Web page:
State fish and wildlife agencies across the country have each recently completed a comprehensive Wildlife Action Plan. These plans are required by Congress in order for states to have access to a new source of federal funds dedicated to keeping common species common and rare species off of the Endangered Species List. In their plans, each state identified species of greatest conservation need, threats to those species or their habitats, and remedial conservation actions. Because they are uniformly constructed, plans allow for a “state of the region” assessment.
The picture isn’t good. States in the Northeast identified over 300 vertebrate species of greatest conservation need, and the habitats required by those species include almost every habitat type found in the region. Most states in the region identified large, unfragmented blocks of mature forest as important but also highlighted the need for young forest and shrubland habitats: 58 of the species require young forest or shrubland habitats.
There are a wide range of threats to species viability: pollution, climate change, intensive forestry or agricultural practices, invasive animals and plants that outcompete natives, and transportation networks that impede or kill animals. The primary threat identified by all states was the impact of development, which translates to habitat degradation, loss, and conversion.
This scorecard suggests the viability of wildlife in the region depends upon coordinated, cooperative heavy lifting by everyone with an interest in the natural world. Logic suggests that an alliance between environmentalists and sportsmen (hunters, anglers, and trappers) would have the passion, political influence, and funding to do that heavy lifting. But if history repeats itself, both camps will focus narrowly and will spend more energy fighting each other than fighting the real problems at hand. Meanwhile, the large segment of society that has no connection to the land remains uninfluenced by those that do.
It doesn’t have to be that way, and it shouldn’t be that way. A concern for the future ecological health of the Northeast is no different than a concern over whether future generations will have a reason and a place to hunt, fish, and trap.
The threats identified in state Wildlife Action Plans should be a wake-up call to all. The problems are too big, too close, and too real to ignore, and no single interest has the luxury of going it alone because of the sheer magnitude of the threat. Only through a partnership, with the common bond of appreciation for all things wild, will solutions be found.
A partnership is defined as “you fight for my goals, and I fight for your goals.” My vision of a true partnership would have environmentalists fighting for working forests and grouse hunters advocating for ecological reserves of representative natural communities. Trappers would protect rare wildflowers while botanists would worry about the future of trapping. Birdwatchers would thrill to the sound of bear hounds while houndsmen would keep a sharp eye out for eagle nests.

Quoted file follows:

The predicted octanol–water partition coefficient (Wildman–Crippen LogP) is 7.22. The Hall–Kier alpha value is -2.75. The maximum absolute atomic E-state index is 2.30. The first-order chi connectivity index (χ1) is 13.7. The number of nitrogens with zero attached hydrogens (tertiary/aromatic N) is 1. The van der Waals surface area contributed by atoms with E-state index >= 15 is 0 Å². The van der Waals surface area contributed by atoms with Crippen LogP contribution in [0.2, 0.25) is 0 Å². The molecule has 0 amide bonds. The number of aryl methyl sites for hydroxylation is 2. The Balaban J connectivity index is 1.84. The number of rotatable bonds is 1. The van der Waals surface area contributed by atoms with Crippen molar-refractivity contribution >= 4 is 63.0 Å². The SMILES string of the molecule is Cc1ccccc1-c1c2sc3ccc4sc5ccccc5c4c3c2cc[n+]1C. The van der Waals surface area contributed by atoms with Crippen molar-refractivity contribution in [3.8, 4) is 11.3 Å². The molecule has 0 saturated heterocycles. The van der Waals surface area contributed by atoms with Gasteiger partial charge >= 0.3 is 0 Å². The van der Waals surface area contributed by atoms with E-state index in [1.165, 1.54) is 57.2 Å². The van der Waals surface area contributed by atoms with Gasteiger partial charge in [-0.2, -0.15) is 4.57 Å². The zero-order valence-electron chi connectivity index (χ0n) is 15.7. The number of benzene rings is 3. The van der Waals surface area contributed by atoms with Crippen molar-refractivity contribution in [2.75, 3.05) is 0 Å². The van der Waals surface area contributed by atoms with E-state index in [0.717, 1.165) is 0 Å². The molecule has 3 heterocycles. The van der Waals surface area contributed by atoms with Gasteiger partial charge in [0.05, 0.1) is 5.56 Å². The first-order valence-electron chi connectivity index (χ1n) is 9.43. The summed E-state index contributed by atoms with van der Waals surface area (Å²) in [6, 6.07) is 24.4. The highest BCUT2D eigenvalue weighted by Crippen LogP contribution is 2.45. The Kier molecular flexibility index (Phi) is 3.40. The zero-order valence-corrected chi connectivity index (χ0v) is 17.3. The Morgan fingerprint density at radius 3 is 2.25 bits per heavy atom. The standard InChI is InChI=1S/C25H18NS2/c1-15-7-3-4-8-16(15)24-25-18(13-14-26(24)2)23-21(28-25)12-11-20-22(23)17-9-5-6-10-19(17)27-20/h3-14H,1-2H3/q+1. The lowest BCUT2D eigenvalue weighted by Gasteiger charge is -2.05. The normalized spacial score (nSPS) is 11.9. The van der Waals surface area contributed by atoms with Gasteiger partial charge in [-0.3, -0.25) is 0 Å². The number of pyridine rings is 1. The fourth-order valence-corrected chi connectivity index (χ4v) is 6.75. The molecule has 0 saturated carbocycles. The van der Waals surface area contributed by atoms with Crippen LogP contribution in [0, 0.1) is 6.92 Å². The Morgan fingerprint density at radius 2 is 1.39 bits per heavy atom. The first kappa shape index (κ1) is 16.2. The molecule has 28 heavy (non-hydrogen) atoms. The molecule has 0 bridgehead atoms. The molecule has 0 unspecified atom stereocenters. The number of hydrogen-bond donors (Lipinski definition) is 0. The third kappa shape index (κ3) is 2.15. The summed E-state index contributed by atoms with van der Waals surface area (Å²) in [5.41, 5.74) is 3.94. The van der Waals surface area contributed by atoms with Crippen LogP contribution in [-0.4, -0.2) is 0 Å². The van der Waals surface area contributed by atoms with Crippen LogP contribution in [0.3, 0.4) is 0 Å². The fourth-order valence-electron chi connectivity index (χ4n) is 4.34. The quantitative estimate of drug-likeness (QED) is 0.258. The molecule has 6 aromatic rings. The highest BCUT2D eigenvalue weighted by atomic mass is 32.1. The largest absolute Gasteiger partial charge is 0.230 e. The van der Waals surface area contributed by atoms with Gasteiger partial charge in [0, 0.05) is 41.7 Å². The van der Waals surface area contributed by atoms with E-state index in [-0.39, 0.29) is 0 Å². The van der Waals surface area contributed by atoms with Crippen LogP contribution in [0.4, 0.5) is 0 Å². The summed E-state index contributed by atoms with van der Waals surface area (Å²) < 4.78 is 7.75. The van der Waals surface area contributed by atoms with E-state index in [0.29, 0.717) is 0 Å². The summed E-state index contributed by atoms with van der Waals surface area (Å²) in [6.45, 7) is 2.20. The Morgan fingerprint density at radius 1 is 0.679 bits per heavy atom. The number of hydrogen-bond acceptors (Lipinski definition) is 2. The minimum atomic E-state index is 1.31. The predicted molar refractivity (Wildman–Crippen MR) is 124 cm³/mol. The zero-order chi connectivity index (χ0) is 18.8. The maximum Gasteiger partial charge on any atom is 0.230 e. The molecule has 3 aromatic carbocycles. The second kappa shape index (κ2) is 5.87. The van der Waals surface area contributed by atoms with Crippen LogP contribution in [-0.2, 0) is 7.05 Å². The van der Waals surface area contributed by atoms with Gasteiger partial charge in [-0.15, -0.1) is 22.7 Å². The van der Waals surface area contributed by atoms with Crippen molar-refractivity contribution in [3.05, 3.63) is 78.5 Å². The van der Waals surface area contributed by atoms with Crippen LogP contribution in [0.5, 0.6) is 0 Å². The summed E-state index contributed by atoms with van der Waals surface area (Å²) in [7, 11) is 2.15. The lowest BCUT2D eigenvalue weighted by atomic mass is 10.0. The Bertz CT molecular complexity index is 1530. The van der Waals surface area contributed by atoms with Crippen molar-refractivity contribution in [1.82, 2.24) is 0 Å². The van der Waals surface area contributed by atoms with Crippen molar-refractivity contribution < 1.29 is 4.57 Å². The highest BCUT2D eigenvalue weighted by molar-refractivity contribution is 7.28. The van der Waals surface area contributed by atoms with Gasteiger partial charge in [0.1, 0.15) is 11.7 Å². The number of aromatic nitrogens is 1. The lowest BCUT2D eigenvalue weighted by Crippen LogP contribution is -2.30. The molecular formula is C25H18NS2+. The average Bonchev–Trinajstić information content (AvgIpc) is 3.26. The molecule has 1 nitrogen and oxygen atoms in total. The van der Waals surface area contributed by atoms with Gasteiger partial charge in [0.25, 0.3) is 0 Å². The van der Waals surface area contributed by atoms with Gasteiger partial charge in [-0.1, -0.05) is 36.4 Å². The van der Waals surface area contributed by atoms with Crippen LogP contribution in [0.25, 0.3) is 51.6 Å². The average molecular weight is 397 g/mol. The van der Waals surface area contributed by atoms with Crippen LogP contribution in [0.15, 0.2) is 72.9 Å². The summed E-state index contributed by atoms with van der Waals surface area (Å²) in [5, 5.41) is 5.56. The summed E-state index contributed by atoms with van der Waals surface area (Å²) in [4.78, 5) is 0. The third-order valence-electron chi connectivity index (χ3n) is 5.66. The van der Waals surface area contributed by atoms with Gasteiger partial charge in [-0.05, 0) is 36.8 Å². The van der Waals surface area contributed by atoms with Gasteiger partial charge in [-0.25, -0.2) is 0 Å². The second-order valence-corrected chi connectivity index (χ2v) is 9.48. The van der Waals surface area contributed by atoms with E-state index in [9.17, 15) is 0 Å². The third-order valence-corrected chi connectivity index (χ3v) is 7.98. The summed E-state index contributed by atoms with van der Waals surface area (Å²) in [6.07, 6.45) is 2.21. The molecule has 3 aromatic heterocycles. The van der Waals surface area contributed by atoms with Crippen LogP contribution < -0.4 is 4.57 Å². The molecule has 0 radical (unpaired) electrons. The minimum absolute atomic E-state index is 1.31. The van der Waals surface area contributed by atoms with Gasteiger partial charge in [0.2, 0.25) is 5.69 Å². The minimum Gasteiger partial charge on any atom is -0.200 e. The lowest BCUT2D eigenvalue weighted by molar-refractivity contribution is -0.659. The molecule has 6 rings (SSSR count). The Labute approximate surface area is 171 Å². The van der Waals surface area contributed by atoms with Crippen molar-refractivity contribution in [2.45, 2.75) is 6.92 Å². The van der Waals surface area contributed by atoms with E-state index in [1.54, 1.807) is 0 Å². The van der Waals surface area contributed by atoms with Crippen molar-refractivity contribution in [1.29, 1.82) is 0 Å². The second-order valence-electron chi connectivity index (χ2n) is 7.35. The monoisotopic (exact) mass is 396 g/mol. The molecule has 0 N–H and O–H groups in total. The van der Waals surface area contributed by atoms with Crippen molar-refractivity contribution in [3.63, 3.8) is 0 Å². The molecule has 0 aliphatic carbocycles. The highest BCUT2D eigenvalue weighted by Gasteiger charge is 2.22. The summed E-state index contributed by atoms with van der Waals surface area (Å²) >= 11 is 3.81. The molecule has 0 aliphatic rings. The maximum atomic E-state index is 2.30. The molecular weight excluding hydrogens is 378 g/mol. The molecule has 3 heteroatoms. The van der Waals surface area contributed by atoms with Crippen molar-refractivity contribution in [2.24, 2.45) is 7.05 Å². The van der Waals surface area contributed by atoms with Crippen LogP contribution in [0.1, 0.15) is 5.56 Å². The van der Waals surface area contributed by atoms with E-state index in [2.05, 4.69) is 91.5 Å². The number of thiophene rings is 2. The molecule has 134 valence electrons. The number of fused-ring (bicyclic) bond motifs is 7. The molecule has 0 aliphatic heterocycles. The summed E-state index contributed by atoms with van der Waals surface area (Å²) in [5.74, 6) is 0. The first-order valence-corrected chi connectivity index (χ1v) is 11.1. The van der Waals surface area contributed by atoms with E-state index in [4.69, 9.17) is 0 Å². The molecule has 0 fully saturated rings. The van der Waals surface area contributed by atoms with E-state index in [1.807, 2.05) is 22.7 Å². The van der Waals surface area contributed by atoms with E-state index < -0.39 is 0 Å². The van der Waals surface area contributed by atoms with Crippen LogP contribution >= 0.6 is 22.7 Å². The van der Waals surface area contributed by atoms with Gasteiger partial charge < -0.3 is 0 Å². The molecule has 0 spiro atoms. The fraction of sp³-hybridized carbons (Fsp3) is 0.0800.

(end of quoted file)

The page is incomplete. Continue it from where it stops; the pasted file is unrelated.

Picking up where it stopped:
My vision has the partnership taking two actions. First, both camps scramble to protect every acre possible from development. Those lands that are protected might be forever wild, or they might include hunting camps, snowmobile trails, and log landings. At the end of the day, all involved would rejoice in the simple reality of saving someone’s special place from development. The payback in fighting for my goals is that someday I will fight for yours, and together, success will be assured.
Compromise would be necessary and commonplace. Nature enthusiasts would protect deer yards, create early successional habitat, or control water levels specifically for ducks. Sportsmen would support wilderness areas on national forests, walk-in hunting opportunities over drive-in, and wild fisheries over tame. The trivial disputes would be jettisoned quickly.
Just imagine the synergy. Sportsmen, collectively, have conserved a land mass in North America equal in size to the combined areas of Oregon and Washington. Environmentalists, collectively, have equaled that feat. In those instances where both sides came together (for example, the Woodie Wheaton Land Trust in Down East Maine), payback was huge.
Even working together, there isn’t enough money to conserve all of the important land. So the partnership would throw all their collective energy into supporting those programs that inform the public of the value of conserved land: lower taxes from fewer services, improved water and air quality, reduced congestion on town roads. There are already programs on the ground working towards this goal. Maine’s “Beginning with Habitat” program is a thoughtful, non-regulatory approach to securing habitat viability that must be applied region-wide.
Wildlife Action Plans document declines in wildlife from our 300-year history of increasing human population growth, land use pressure, and development. The future is scarier: projections of the Northeast at build-out cover some of the region’s most productive wildlife habitats with roads and people. Only with concerted effort can this slide from paradise to parking lot be slowed. It is time to move beyond the divisions of the past and forge the partnerships needed to save the region’s wildlife heritage for future generations. This, truly, will be the most important legacy that we leave our children.
Scot Williamson is vice president of the Wildlife Management Institute and lives in St. Johnsbury, Vermont.